Macaskill on markets: Judgement day looms on capital charges

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By:
Jon Macaskill
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Has Barclays perfected the art of interest rate alchemy? It seems to think it might be close to mastery of the vagaries of interest rate curve management, judging by statements in its recently released annual report for 2010. Barclays said that interest rate hedges of product balances such as deposits had generated a gain of £1.403 billion ($2.28 billion) in 2010, while comparable hedges of group equity brought in £1.788 billion.

Jon Macaskill is one of the leading capital markets and derivatives journalists, with over 20 years’ experience covering financial markets from London and New York. Most recently he worked at one of the biggest global investment banks

Jon Macaskill is one of the leading capital markets and derivatives journalists, with over 20 years’ experience covering financial markets from London and New York. Most recently he worked at one of the biggest global investment banks

Barclays encouraged analysts to view these hedging gains as gifts that will keep on giving, by stating that it expects returns on the structural hedges to remain broadly stable over the next two years. It acknowledged that a rise in short-term interest rates would reduce the value of the hedges but said that enhanced product margins would offset any fall.

Barclays did not have a eureka moment during 2010 and discover the perfect cash-spewing hedge, of course.

The interest rate swap and government bond trades it conducted to generate the gains were curve-management exercises that Barclays and its peers have used as a matter of routine for years.

But its recent annual report marked the first time that Barclays has disclosed the effect of these hedges, which cover core current account balances and deposits, along with group equity, rather than the trading books within Barclays Capital.

The details of the transactions and the self-congratulatory tone in which they were described should set off warning bells.

The gain on hedging of product balances is likely to have come from interest rate swap trades designed to convert low- or zero-interest short-term accounts to medium-term rates. The £1.403 billion gain for last year would be consistent with receiving fixed rate in maturities such as three years on deposits to the tune of £30 billion to £50 billion.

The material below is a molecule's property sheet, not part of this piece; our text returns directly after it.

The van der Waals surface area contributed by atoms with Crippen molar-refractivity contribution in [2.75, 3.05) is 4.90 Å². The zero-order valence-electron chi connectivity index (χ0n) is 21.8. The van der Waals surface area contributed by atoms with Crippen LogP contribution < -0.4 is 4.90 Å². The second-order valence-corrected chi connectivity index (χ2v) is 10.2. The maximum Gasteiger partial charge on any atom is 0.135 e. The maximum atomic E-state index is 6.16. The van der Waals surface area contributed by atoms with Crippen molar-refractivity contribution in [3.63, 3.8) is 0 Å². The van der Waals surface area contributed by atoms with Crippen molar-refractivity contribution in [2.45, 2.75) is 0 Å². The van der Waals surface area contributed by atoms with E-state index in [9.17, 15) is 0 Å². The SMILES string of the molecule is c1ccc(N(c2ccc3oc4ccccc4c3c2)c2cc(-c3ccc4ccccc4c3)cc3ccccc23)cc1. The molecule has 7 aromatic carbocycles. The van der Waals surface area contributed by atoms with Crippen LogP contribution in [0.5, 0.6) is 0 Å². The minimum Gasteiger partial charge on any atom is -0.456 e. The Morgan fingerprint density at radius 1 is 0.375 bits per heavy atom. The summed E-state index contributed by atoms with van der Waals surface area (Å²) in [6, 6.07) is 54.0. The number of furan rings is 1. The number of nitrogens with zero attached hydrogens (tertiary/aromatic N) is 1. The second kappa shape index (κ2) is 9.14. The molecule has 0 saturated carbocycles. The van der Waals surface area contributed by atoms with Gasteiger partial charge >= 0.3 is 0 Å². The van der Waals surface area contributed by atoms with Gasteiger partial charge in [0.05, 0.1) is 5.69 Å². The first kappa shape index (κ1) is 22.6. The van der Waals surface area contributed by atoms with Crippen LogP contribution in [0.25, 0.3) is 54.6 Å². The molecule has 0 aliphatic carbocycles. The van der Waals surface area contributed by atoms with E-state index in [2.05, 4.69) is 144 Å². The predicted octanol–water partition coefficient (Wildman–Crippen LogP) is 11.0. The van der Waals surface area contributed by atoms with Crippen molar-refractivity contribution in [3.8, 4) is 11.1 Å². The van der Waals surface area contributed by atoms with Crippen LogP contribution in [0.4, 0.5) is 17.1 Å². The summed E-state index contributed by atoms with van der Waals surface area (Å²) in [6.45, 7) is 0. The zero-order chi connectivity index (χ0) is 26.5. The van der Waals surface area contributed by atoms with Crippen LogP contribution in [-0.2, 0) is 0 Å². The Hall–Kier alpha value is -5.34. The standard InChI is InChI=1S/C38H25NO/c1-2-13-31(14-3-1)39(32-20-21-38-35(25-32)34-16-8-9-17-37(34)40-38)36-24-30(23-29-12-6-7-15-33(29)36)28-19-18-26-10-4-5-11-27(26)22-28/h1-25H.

Barclays might be overly sanguine in asserting that the effect of any rise in short rates on the value of these swaps would be offset by a rise in margins on the underlying products, but it could probably manage the impact of a rise in rates easily enough, except in the unlikely event of a sudden upward surge in official short-end rates.

The £1.788 billion gain in hedges of its group equity in 2010 was boosted by a tactical decision to trade out of gilts in the second half of last year, then re-establish positions when yields had jumped at the end of the year, however.

Barclays appears to have timed that shift well, as it racked up a gain of £500 million with its initial gilt disposal, then rebuilt the hedge at a level that it said limited potential losses on future hedging income to £140 million, realized over 10 years.

A tactical shift of this type involves a call on interest rates – in this case gilt yields. Barclays got it right in late 2010 but it could easily get a future call of the same type wrong.

And senior managers at Barclays – and at other banks – will soon be sorely tempted to take comparable calculated risks in the fixed-income trading businesses that remain at the core of their investment banking operations.

The single biggest issue facing investment bank managers for 2011 and 2012 is how to cope with the effect of changing capital charges for fixed-income instruments.